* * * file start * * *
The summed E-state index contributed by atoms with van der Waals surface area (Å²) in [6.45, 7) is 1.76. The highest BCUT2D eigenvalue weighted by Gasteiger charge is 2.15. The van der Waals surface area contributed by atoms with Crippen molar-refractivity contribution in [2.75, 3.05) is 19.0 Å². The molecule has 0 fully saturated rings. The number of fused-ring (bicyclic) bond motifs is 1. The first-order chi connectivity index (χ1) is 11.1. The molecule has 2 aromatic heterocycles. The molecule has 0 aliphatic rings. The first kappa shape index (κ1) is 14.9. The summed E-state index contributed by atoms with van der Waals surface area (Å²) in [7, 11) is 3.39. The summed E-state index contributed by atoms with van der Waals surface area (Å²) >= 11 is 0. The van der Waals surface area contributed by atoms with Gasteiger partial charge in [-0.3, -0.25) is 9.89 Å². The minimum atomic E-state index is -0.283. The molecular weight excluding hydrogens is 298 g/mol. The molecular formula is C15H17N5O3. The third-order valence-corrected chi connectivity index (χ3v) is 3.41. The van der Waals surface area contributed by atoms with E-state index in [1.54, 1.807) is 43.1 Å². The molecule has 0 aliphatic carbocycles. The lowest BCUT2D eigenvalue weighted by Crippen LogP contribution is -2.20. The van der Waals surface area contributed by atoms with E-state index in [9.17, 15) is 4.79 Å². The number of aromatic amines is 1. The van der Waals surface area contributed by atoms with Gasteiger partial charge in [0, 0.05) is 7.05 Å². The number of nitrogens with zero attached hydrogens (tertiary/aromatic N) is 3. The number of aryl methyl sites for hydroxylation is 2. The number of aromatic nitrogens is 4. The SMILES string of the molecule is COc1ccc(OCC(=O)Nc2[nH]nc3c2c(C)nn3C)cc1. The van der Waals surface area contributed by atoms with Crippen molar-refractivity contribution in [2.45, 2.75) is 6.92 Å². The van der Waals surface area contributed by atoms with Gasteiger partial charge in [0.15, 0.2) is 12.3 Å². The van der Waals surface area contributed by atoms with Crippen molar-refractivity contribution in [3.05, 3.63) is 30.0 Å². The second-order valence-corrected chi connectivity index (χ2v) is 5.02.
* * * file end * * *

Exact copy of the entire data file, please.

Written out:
The summed E-state index contributed by atoms with van der Waals surface area (Å²) in [6.45, 7) is 1.76. The highest BCUT2D eigenvalue weighted by Gasteiger charge is 2.15. The van der Waals surface area contributed by atoms with Crippen molar-refractivity contribution in [2.75, 3.05) is 19.0 Å². The molecule has 0 fully saturated rings. The number of fused-ring (bicyclic) bond motifs is 1. The first-order chi connectivity index (χ1) is 11.1. The molecule has 2 aromatic heterocycles. The molecule has 0 aliphatic rings. The first kappa shape index (κ1) is 14.9. The summed E-state index contributed by atoms with van der Waals surface area (Å²) in [7, 11) is 3.39. The summed E-state index contributed by atoms with van der Waals surface area (Å²) >= 11 is 0. The van der Waals surface area contributed by atoms with Gasteiger partial charge in [-0.3, -0.25) is 9.89 Å². The minimum atomic E-state index is -0.283. The molecular weight excluding hydrogens is 298 g/mol. The molecular formula is C15H17N5O3. The third-order valence-corrected chi connectivity index (χ3v) is 3.41. The van der Waals surface area contributed by atoms with E-state index in [1.54, 1.807) is 43.1 Å². The molecule has 0 aliphatic carbocycles. The lowest BCUT2D eigenvalue weighted by Crippen LogP contribution is -2.20. The van der Waals surface area contributed by atoms with E-state index in [9.17, 15) is 4.79 Å². The number of aromatic amines is 1. The van der Waals surface area contributed by atoms with Gasteiger partial charge in [0, 0.05) is 7.05 Å². The number of nitrogens with zero attached hydrogens (tertiary/aromatic N) is 3. The number of aryl methyl sites for hydroxylation is 2. The number of aromatic nitrogens is 4. The SMILES string of the molecule is COc1ccc(OCC(=O)Nc2[nH]nc3c2c(C)nn3C)cc1. The van der Waals surface area contributed by atoms with Crippen molar-refractivity contribution in [2.45, 2.75) is 6.92 Å². The van der Waals surface area contributed by atoms with Gasteiger partial charge in [0.15, 0.2) is 12.3 Å². The van der Waals surface area contributed by atoms with Crippen molar-refractivity contribution in [3.05, 3.63) is 30.0 Å². The second-order valence-corrected chi connectivity index (χ2v) is 5.02.